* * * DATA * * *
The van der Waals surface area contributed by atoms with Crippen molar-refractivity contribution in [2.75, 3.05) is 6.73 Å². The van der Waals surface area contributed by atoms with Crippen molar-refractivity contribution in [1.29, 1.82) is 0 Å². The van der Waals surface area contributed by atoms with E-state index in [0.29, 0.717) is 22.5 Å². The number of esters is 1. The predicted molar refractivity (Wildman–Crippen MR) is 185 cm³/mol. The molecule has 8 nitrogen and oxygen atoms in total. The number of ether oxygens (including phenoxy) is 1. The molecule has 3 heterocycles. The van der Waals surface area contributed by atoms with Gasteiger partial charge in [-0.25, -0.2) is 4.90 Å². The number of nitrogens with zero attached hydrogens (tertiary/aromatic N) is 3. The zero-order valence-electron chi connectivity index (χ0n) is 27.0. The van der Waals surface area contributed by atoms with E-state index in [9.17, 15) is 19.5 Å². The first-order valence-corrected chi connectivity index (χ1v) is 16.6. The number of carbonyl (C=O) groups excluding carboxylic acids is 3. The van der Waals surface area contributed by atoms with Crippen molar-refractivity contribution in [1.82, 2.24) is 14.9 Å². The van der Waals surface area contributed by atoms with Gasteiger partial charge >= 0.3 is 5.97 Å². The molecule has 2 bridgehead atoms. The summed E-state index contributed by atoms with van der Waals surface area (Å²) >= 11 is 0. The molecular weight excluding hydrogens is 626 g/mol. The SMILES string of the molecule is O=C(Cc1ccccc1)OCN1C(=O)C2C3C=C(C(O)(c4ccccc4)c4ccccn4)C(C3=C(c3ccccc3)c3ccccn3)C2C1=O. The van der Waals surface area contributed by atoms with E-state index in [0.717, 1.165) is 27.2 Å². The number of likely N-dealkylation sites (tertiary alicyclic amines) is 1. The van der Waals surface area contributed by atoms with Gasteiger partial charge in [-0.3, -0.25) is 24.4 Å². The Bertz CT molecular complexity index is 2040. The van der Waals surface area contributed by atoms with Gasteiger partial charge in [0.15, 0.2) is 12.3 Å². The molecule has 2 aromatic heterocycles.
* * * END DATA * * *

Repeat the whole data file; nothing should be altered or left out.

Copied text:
The van der Waals surface area contributed by atoms with Crippen molar-refractivity contribution in [2.75, 3.05) is 6.73 Å². The van der Waals surface area contributed by atoms with Crippen molar-refractivity contribution in [1.29, 1.82) is 0 Å². The van der Waals surface area contributed by atoms with E-state index in [0.29, 0.717) is 22.5 Å². The number of esters is 1. The predicted molar refractivity (Wildman–Crippen MR) is 185 cm³/mol. The molecule has 8 nitrogen and oxygen atoms in total. The number of ether oxygens (including phenoxy) is 1. The molecule has 3 heterocycles. The van der Waals surface area contributed by atoms with Gasteiger partial charge in [-0.25, -0.2) is 4.90 Å². The number of nitrogens with zero attached hydrogens (tertiary/aromatic N) is 3. The zero-order valence-electron chi connectivity index (χ0n) is 27.0. The van der Waals surface area contributed by atoms with E-state index in [9.17, 15) is 19.5 Å². The first-order valence-corrected chi connectivity index (χ1v) is 16.6. The number of carbonyl (C=O) groups excluding carboxylic acids is 3. The van der Waals surface area contributed by atoms with Crippen molar-refractivity contribution in [1.82, 2.24) is 14.9 Å². The van der Waals surface area contributed by atoms with Gasteiger partial charge >= 0.3 is 5.97 Å². The molecule has 2 bridgehead atoms. The summed E-state index contributed by atoms with van der Waals surface area (Å²) >= 11 is 0. The molecular weight excluding hydrogens is 626 g/mol. The SMILES string of the molecule is O=C(Cc1ccccc1)OCN1C(=O)C2C3C=C(C(O)(c4ccccc4)c4ccccn4)C(C3=C(c3ccccc3)c3ccccn3)C2C1=O. The van der Waals surface area contributed by atoms with E-state index in [0.717, 1.165) is 27.2 Å². The number of likely N-dealkylation sites (tertiary alicyclic amines) is 1. The van der Waals surface area contributed by atoms with Gasteiger partial charge in [-0.3, -0.25) is 24.4 Å². The Bertz CT molecular complexity index is 2040. The van der Waals surface area contributed by atoms with Gasteiger partial charge in [0.15, 0.2) is 12.3 Å². The molecule has 2 aromatic heterocycles.